Trans-denominational friendships are a two-way street, of course. The ACE canons assert that ACE clergy are “are unable, in conscience, to minister in churches not represented on the [Gafcon] Primates Council”, and may not do so more than four times a year without episcopal permission. This is a remarkably short-sighted restriction, which damages Christian cooperation across denominational boundaries, and should be struck out at the next revision of the ACE canons. There are plenty of evangelicals working in non-Gafcon provinces, like the Church of England, and common cause should be encouraged, not forbidden. Archbishop Beach’s explicit advice to those wondering whether they have a future in the Church of England, is to “Wait for the Lord”, a repeated refrain in the Psalms. He urges no one to leave the Church of England for ANiE without being compelled by the Lord’s prompting – for some that may be now, for others it may be some years hence, for others it may be never. A great deal hinges on the moral decisions that the Church of England takes in 2023 and whether it remains faithful to the Scriptures. But those who leave and those who stay behind must avoid mutual recriminations and suspicions. Evangelicals on opposite sides of the Anglican divide need to build prayerful, missional partnerships, not trenches.
This new Anglican proto-province for Europe and the British Isles is no panacea. Like all Christian societies, it is troubled by personality clashes, rivalries, misunderstandings, divergent vision, weakness and sin. Evangelical clergy in the Church of England should not naively assume that the grass is greener on the other side. And yet the Lord is on the move in this new network in a remarkable way. AMiE declares:
Our desire is not simply to exist for ourselves and for now. We are passionate about the future. We aim to be a haven for orthodox Anglicans and a home where rescued sinners can know and love their Saviour. The task before us is both glorious and enormous. But, with the help of God, AMiE will play its part in proclaiming Christ faithfully to the nations.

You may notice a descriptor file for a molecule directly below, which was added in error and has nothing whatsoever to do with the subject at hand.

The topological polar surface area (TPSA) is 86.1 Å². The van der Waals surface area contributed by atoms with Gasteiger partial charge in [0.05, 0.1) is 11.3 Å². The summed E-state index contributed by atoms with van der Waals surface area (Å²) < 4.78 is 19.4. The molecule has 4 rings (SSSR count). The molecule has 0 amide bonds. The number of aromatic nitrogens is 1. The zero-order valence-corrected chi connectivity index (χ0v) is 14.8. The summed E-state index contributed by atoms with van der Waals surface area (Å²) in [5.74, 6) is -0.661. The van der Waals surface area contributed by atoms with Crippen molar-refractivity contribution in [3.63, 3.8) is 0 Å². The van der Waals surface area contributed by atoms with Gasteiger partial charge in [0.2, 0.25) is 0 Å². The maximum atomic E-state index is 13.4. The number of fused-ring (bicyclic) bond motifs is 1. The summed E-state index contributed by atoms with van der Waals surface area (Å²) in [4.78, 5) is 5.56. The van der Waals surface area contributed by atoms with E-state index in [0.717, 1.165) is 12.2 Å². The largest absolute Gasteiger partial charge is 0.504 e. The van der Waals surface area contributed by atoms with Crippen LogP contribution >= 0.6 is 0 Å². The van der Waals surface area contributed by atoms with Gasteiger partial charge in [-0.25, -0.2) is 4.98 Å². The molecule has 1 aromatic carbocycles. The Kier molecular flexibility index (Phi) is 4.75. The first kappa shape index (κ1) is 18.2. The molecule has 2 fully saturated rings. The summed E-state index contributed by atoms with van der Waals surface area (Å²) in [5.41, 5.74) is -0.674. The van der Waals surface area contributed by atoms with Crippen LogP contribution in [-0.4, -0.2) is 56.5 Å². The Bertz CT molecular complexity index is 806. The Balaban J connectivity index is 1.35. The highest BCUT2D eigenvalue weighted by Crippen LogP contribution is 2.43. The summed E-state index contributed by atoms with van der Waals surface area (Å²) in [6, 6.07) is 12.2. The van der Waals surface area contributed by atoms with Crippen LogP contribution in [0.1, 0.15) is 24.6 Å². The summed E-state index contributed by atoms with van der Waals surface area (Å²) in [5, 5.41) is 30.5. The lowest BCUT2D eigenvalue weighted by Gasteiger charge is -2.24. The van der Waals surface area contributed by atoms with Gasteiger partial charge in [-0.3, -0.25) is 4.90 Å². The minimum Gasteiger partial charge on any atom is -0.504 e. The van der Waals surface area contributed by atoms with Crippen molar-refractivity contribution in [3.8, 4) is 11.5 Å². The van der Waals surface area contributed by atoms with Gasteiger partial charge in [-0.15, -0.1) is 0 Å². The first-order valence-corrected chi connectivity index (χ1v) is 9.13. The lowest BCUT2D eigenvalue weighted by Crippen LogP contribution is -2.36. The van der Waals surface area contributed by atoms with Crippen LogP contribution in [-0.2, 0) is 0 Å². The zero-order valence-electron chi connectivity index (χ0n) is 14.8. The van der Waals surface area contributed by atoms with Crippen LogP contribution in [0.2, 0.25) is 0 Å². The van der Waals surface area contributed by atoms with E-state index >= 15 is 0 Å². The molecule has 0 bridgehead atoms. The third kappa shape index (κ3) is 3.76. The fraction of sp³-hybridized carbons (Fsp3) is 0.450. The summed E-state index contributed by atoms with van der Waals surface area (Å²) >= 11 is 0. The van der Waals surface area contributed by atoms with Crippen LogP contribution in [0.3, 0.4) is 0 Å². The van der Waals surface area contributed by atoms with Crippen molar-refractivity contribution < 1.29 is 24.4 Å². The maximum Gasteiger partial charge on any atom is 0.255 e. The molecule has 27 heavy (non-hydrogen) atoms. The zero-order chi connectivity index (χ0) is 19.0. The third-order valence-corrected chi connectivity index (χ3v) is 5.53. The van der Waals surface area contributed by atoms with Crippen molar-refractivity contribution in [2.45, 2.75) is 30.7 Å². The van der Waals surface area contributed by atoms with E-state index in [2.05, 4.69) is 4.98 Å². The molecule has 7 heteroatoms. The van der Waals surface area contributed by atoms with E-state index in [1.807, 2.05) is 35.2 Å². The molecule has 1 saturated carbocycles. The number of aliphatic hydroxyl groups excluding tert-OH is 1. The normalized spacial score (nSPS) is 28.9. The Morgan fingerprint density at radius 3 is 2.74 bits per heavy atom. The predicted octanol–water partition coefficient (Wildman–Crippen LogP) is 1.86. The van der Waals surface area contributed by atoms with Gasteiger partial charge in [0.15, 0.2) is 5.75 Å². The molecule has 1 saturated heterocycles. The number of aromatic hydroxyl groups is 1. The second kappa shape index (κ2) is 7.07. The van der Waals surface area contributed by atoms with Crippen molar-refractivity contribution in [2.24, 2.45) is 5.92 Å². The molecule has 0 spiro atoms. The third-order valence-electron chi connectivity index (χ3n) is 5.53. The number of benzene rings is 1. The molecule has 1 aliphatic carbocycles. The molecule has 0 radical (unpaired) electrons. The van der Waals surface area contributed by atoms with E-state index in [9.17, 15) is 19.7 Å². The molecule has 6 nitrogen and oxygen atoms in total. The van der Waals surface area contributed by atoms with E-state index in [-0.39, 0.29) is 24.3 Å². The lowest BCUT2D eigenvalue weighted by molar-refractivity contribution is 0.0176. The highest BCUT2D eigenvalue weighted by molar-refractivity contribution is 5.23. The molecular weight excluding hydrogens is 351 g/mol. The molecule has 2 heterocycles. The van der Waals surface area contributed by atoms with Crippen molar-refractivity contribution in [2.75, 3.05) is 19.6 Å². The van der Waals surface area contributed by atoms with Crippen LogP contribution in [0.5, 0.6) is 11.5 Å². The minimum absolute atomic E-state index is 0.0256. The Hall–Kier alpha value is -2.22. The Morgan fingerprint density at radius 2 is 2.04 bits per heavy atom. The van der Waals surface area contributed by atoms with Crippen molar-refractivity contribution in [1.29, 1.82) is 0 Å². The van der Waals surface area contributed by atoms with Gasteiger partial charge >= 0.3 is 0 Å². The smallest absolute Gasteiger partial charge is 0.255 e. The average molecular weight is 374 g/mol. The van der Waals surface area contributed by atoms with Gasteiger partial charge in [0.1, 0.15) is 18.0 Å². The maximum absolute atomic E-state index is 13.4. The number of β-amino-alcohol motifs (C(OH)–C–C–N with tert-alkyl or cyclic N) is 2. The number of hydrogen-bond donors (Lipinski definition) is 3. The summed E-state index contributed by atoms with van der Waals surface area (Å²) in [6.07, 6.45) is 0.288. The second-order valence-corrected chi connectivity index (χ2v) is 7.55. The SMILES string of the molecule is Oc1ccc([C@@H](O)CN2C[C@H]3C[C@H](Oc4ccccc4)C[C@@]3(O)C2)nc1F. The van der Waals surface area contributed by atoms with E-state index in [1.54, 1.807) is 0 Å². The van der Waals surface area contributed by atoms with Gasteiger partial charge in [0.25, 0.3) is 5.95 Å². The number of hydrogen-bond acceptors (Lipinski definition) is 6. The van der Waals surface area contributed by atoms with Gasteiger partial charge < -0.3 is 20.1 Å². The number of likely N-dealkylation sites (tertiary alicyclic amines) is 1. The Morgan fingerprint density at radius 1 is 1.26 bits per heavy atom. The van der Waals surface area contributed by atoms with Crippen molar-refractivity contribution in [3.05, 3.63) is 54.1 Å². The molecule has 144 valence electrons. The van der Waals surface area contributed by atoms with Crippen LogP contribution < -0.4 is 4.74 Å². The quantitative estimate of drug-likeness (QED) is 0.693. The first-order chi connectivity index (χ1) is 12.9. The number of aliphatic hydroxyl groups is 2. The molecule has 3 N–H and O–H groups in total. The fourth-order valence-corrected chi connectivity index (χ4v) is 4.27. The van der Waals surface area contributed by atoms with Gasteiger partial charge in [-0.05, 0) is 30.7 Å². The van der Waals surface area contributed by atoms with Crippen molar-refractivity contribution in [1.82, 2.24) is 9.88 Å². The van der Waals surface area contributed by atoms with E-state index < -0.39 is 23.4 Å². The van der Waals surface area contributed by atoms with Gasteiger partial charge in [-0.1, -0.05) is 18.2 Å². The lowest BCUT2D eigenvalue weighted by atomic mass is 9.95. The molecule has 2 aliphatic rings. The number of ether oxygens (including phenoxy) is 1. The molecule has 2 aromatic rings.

The Anglican Network in Europe is quickly gathering momentum and maturity. The Hull consecrations are a watershed moment for the development Anglican ecclesiology in the 21st century, in the very country where Anglicanism was born. The initiative is small and fragile. But as the prophet Zechariah exhorts, it is foolish to despise “the day of small things” (Zech 4.10)
Revd Dr Andrew Atherstone teaches church history and Anglican studies at Wycliffe Hall, Oxford. He is a member of the Anglican Consultative Council and the General Synod, and served 2016-22 on the Church of England’s Council for Christian Unity.
Canterbury and Rwanda: A Correction and Apology
In the original article, I criticised the Archbishop of Canterbury for his 2019 letter to the Archbishop of Rwanda – in particular for the hand-written postscript informing Archbishop Mbanda that the obligation for overseas clergy to receive permission before ministering in England is “a matter of actional law”. But this is an embarrassing misreading of the document, which actually says, “a matter of national law”. I am sorry for perpetuating a misinterpretation, and have deleted that section from my review, with sincere apologies to the Archbishop of Canterbury.